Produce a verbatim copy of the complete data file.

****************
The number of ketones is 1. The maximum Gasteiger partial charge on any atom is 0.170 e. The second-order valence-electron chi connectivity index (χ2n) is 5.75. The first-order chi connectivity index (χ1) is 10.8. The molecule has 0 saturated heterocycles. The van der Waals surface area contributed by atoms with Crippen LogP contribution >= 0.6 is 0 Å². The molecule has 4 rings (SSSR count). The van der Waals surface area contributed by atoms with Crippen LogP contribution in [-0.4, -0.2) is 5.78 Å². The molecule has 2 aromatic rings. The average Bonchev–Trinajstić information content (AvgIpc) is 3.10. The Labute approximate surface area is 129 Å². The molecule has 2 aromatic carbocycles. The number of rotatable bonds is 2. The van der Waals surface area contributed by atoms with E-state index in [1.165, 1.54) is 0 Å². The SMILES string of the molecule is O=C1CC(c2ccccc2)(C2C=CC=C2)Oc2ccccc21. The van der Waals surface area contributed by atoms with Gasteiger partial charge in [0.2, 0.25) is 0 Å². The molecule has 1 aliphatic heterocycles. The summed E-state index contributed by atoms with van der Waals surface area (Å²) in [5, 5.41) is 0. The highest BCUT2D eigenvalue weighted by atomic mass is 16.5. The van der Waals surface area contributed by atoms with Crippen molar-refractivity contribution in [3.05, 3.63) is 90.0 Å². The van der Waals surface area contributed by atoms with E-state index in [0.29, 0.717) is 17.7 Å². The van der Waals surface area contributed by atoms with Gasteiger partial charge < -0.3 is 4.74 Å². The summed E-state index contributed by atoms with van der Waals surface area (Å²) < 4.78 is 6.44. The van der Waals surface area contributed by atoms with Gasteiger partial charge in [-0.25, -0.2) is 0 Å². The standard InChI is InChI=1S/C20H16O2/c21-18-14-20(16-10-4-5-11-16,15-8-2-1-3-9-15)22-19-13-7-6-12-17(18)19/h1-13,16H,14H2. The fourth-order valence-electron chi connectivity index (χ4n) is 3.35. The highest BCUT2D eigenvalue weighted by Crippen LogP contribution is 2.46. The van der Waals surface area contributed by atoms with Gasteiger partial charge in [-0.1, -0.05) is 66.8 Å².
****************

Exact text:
The number of ketones is 1. The maximum Gasteiger partial charge on any atom is 0.170 e. The second-order valence-electron chi connectivity index (χ2n) is 5.75. The first-order chi connectivity index (χ1) is 10.8. The molecule has 0 saturated heterocycles. The van der Waals surface area contributed by atoms with Crippen LogP contribution >= 0.6 is 0 Å². The molecule has 4 rings (SSSR count). The van der Waals surface area contributed by atoms with Crippen LogP contribution in [-0.4, -0.2) is 5.78 Å². The molecule has 2 aromatic rings. The average Bonchev–Trinajstić information content (AvgIpc) is 3.10. The Labute approximate surface area is 129 Å². The molecule has 2 aromatic carbocycles. The number of rotatable bonds is 2. The van der Waals surface area contributed by atoms with E-state index in [1.165, 1.54) is 0 Å². The SMILES string of the molecule is O=C1CC(c2ccccc2)(C2C=CC=C2)Oc2ccccc21. The van der Waals surface area contributed by atoms with Gasteiger partial charge in [0.2, 0.25) is 0 Å². The molecule has 1 aliphatic heterocycles. The summed E-state index contributed by atoms with van der Waals surface area (Å²) in [5, 5.41) is 0. The highest BCUT2D eigenvalue weighted by atomic mass is 16.5. The van der Waals surface area contributed by atoms with Crippen molar-refractivity contribution in [3.05, 3.63) is 90.0 Å². The van der Waals surface area contributed by atoms with E-state index in [0.29, 0.717) is 17.7 Å². The van der Waals surface area contributed by atoms with Gasteiger partial charge < -0.3 is 4.74 Å². The summed E-state index contributed by atoms with van der Waals surface area (Å²) < 4.78 is 6.44. The van der Waals surface area contributed by atoms with Gasteiger partial charge in [-0.25, -0.2) is 0 Å². The standard InChI is InChI=1S/C20H16O2/c21-18-14-20(16-10-4-5-11-16,15-8-2-1-3-9-15)22-19-13-7-6-12-17(18)19/h1-13,16H,14H2. The fourth-order valence-electron chi connectivity index (χ4n) is 3.35. The highest BCUT2D eigenvalue weighted by Crippen LogP contribution is 2.46. The van der Waals surface area contributed by atoms with Gasteiger partial charge in [-0.1, -0.05) is 66.8 Å².